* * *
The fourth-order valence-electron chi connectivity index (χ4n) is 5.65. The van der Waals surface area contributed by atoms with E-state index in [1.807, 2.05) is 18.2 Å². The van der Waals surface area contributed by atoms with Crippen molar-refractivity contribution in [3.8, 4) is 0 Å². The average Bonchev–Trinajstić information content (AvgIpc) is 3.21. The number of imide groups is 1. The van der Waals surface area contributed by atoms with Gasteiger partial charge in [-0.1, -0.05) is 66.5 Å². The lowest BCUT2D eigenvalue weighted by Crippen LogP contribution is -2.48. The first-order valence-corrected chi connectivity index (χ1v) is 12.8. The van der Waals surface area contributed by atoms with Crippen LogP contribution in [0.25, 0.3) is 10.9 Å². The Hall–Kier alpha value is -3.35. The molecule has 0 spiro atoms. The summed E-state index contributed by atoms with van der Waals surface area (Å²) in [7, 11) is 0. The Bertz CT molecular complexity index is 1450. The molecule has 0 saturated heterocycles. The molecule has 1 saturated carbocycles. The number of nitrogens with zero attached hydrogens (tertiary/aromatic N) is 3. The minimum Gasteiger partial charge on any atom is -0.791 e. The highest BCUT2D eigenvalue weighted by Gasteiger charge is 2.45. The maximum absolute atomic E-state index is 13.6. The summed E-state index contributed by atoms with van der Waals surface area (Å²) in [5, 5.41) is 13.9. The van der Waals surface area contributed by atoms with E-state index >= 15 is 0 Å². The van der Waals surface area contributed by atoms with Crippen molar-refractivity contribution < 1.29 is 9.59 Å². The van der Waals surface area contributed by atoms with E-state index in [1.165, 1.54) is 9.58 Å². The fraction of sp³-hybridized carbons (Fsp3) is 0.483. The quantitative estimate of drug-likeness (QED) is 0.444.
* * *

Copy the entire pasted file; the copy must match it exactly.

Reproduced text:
The fourth-order valence-electron chi connectivity index (χ4n) is 5.65. The van der Waals surface area contributed by atoms with E-state index in [1.807, 2.05) is 18.2 Å². The van der Waals surface area contributed by atoms with Crippen molar-refractivity contribution in [3.8, 4) is 0 Å². The average Bonchev–Trinajstić information content (AvgIpc) is 3.21. The number of imide groups is 1. The van der Waals surface area contributed by atoms with Gasteiger partial charge in [-0.1, -0.05) is 66.5 Å². The lowest BCUT2D eigenvalue weighted by Crippen LogP contribution is -2.48. The first-order valence-corrected chi connectivity index (χ1v) is 12.8. The van der Waals surface area contributed by atoms with Crippen LogP contribution in [0.25, 0.3) is 10.9 Å². The Hall–Kier alpha value is -3.35. The molecule has 0 spiro atoms. The summed E-state index contributed by atoms with van der Waals surface area (Å²) in [7, 11) is 0. The Bertz CT molecular complexity index is 1450. The molecule has 0 saturated heterocycles. The molecule has 1 saturated carbocycles. The number of nitrogens with zero attached hydrogens (tertiary/aromatic N) is 3. The minimum Gasteiger partial charge on any atom is -0.791 e. The highest BCUT2D eigenvalue weighted by Gasteiger charge is 2.45. The maximum absolute atomic E-state index is 13.6. The summed E-state index contributed by atoms with van der Waals surface area (Å²) in [5, 5.41) is 13.9. The van der Waals surface area contributed by atoms with E-state index >= 15 is 0 Å². The van der Waals surface area contributed by atoms with Crippen molar-refractivity contribution < 1.29 is 9.59 Å². The van der Waals surface area contributed by atoms with E-state index in [1.165, 1.54) is 9.58 Å². The fraction of sp³-hybridized carbons (Fsp3) is 0.483. The quantitative estimate of drug-likeness (QED) is 0.444.